1. Themes submitted within the past eight years may not be used.
Though most students will not know which themes occurred before their time at Meredith, the limit on the repetition of themes is on behalf of the faculty and young alumnae. It is also to make sure young alumnae are not giving certain classes an unfair advantage.
2. No open flames of any kind, including fire and fireworks, are permitted in any event.
While the aesthetic would be pleasing, open flames on a field with so many people and movement is too much of a hazard. Due to safety concerns, if there are any open flames, the class will be immediately disqualified from that event, and other repercussions may ensue.
3. No acrobatics or stunts above-head are permitted in any event.
Again, this rule is for safety reasons. While Cornhuskin’ is a tradition about skill and talent, the College does not allow acrobatics or above-head stunts because of the safety concerns. Most of Corn occurs in the amphitheater in the evening at the main event. The amphitheater is dark, and the ground is uneven. Not to mention that the stage, a grassy hill, and the brick stairs are often slick. Thus, more dangerous tricks like acrobatics are banned. Any acrobatics or above-head stunts will result in the disqualification of the class in that event.
4. Only current students and up to one faculty member are permitted in the skit.
Corn is a densely populated, watched and participated-in event. Only one faculty member is allowed in the skit for each class because we do not want bias, and because that is too much to ask from our faculty. Only current students can participate because of the many practices needed. Also, all our traditions are for current students and their families and guests only. Corn is a class competition. Thus, only members of the class should participate. The class will be disqualified from the skit portion if this rule is broken.
5. The parade, the hall raids and the processional into the amphitheater are not judged.
These three aspects of Corn are highly participated in and performed, but interestingly do not count towards the final Corn score. Neither do the dances!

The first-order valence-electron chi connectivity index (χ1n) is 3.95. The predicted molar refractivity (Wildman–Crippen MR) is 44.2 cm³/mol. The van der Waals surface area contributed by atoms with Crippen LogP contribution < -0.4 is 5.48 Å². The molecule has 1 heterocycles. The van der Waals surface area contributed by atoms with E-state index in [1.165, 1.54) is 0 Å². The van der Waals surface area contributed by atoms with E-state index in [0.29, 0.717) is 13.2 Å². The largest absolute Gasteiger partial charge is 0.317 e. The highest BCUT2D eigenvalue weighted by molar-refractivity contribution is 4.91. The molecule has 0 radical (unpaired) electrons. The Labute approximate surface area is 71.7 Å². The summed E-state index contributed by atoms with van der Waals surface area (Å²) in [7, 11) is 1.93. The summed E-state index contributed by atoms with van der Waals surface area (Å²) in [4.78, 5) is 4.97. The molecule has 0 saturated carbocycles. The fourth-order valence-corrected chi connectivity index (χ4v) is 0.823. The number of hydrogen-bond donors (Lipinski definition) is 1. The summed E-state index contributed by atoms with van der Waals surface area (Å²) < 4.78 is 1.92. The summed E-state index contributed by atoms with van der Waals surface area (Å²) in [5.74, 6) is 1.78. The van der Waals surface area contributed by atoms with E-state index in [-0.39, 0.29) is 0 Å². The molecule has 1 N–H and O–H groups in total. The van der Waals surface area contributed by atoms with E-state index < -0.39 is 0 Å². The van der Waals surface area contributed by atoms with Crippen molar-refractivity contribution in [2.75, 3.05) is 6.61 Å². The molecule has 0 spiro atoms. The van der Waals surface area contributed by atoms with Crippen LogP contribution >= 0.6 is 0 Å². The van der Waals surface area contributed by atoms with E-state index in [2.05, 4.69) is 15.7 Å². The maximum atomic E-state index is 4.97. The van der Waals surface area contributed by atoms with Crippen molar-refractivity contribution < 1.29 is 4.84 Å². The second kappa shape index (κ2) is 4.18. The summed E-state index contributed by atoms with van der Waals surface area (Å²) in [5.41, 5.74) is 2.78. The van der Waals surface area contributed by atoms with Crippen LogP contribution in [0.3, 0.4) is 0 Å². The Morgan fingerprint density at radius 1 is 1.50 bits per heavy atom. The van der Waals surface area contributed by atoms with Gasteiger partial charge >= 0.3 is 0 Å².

6. The script is judged separately from the props and costumes, the word parade and the performance of the skit.
Since the skit is the main event, it is allotted the most points out of all the events. There are many different aspects that make up the skit: props and costumes, word parade and performance. Each of these aspects is unique and has its own influence and effect. So, the elements are judged separately from the overall skit performance because of how much work goes into the individual aspects of the skit.
7. Planning committees for each class may meet as early as they wish, but no judged aspects may be practiced before the freshman class co-chairs have been elected.
This rule is often the least known. Many students believe that planning committees cannot meet until the assigned date at the beginning of the school year for their class. However, the committees may meet as early as they would like, as long as no judged material is rehearsed before the date assigned to their class.
8. Hog Callin’ is four minutes.
If the class’s performance extends four minutes, they will be disqualified from the event.
9. Comfort Colors may not be the chosen sweatshirt or t-shirt brand because of the cost.
10. The apple bobber must always have her hands behind her back, or the class will be immediately disqualified from the event.
11. Only one person (plus one prop assistant) is allowed on stage for the performance of Tall Tale, and the person must always represent an object. The time limit is three minutes; going over time results in disqualification.
12. The class songs must be performed acapella. The time limit is two minutes; going over time will result in disqualification.
13. Classes may practice their Can Art before the event but not in the courtyard.
14. Two members of each class are asked to serve on the spirit stick committee and are selected by MRA President, MRA Vice-President, MRA Cornhuskin’ co-chairs and the MRA adviser. The spirit stick committee members are anonymous to the Meredith community. They observe the classes’ activities throughout Corn season and determine who exhibits the best Cornhuskin’ spirit to therefore win the spirit stick.
By Kaylee Kalaf, Contributing Writer